We scoffed at her. How on earth could that passive stretch do anything to her arch, which was primarily due to bone structure? If anything, allowing weight to pull your foot would simply result in overstretched ligaments which - PAY ATTENTION HERE - do not snap back once they are overstretched.
Let me say that again: Overstretched ligaments do not return from whence they came. Unlike muscles, they do not have the same amount of give. DO NOT passively stretch your foot like this - e.g. using an arch stretcher. DO NOT. Bad dancer, bad, bad dancer.
It worked. I can't recall how long it took her but one day we noticed, "Hey, she's got good feet." She never had them before. At the time we all attributed the change to her nightly regimen. Fortunately we were all smart enough not to attempt to replicate her success. Today she probably has really weak ankles and wobbles in her releve.
HOWEVER - thinking back on it now, and with my years of experience as a teacher, I doubt the veracity of this. Instead I think she probably just learned how to get up on her releve and to use the floor and point her feet properly.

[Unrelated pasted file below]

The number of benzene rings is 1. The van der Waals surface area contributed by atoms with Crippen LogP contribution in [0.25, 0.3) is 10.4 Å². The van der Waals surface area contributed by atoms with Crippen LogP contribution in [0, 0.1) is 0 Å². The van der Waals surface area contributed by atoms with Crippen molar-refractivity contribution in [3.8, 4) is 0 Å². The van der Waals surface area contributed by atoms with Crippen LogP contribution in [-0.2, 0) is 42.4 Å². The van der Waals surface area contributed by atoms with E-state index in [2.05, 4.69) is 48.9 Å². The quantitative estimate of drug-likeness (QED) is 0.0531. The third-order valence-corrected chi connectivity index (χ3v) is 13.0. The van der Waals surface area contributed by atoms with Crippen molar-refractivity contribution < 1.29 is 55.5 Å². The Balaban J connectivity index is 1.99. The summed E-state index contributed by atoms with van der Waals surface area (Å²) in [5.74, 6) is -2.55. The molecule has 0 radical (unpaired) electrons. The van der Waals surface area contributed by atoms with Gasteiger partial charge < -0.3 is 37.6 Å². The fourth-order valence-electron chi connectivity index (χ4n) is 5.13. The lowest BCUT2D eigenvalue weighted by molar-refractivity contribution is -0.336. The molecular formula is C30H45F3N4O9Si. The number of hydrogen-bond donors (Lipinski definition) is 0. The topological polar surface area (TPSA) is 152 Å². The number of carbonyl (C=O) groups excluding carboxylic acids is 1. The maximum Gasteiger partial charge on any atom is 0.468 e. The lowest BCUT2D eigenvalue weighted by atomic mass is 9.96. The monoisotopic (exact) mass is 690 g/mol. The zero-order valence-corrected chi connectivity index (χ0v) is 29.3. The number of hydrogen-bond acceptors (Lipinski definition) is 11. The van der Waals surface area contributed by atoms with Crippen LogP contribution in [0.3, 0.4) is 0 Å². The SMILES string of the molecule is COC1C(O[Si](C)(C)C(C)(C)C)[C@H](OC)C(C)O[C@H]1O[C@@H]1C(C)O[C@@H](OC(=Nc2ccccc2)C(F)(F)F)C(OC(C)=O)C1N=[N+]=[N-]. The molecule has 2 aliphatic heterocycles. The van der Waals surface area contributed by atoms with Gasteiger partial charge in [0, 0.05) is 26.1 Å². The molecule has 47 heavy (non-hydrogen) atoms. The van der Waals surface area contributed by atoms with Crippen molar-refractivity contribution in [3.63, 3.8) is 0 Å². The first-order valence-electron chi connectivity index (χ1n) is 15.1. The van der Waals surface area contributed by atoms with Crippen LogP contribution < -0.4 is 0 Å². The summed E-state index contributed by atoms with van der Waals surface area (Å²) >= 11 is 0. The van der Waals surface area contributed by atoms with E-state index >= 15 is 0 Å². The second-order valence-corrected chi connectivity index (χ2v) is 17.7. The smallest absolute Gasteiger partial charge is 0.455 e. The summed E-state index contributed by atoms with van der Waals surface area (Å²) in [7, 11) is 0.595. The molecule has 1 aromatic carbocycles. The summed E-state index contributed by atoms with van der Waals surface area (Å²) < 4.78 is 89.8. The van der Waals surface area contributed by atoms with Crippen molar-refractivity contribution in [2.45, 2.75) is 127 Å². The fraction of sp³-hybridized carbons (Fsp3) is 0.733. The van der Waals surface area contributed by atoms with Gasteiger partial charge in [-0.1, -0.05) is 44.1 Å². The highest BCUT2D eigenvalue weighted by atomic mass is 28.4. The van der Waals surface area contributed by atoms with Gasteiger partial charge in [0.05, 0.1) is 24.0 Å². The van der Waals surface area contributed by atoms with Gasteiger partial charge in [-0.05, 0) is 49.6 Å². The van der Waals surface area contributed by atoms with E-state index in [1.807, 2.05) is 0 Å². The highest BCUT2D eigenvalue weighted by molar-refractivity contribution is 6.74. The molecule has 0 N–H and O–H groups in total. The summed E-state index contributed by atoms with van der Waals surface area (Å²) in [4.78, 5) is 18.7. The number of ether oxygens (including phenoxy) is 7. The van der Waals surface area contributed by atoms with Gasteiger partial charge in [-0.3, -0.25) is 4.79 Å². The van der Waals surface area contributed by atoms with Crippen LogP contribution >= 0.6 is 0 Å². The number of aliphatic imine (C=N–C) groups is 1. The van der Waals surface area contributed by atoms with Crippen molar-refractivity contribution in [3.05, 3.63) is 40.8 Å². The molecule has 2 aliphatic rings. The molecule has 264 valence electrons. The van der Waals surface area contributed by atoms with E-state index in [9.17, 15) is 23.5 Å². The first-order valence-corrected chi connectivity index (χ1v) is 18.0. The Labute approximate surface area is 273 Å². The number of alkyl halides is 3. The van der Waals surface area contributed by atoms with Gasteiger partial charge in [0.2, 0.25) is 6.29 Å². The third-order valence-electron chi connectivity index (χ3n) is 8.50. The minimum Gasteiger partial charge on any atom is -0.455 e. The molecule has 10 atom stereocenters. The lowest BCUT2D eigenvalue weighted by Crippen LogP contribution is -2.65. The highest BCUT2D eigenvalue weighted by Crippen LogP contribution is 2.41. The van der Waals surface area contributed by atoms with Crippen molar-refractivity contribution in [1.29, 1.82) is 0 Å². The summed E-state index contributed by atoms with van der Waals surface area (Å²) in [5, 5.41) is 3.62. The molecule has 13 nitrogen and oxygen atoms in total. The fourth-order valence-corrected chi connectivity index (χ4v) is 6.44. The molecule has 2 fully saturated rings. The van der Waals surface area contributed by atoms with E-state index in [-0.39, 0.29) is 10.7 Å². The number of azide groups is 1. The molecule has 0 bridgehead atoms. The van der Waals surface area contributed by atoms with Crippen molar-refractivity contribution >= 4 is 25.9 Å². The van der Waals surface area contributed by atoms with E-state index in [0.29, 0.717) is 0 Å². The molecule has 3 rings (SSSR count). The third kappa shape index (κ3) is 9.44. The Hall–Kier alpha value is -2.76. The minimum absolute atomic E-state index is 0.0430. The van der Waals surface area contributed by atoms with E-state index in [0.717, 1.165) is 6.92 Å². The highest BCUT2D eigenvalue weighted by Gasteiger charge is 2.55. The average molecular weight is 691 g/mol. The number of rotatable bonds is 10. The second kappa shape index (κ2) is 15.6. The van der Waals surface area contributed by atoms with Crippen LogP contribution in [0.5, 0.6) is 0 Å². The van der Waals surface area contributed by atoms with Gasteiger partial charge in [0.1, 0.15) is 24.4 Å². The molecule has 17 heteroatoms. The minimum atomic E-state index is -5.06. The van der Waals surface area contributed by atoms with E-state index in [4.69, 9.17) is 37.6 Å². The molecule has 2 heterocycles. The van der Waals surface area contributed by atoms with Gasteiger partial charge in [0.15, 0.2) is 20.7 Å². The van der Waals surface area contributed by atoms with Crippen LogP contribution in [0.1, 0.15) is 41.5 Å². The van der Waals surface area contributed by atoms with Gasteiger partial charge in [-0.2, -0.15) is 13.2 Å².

Some people have naturally beautiful arches and that's great. Some don't and that's great too. How feet work is far more important (as an adult or recreational dancer) than how they look. As a teacher, I show people how to get the most from their feet, how to work the floor and pull up, how to keep the bones in line and use the right muscles to lift, and so on.
But there's nothing wrong with wanting to improve your arch. And in doing so, increase your strength and range of motion.
In this post on her blog, The Healthy Dancer, Diana Harris writes about the best exercises for dancers to increase their arch. I think they are all terrific suggestions and I highly recommend students who want to improve their arches take a look for themselves and try to incorporate one or two on a regular basis. Thank you, Diana, for letting me include your post! (You can also click the caption below the photo to get to the article)
|From The Healthy Dancer, "Exercises to Improve the Arch of Your Foot"|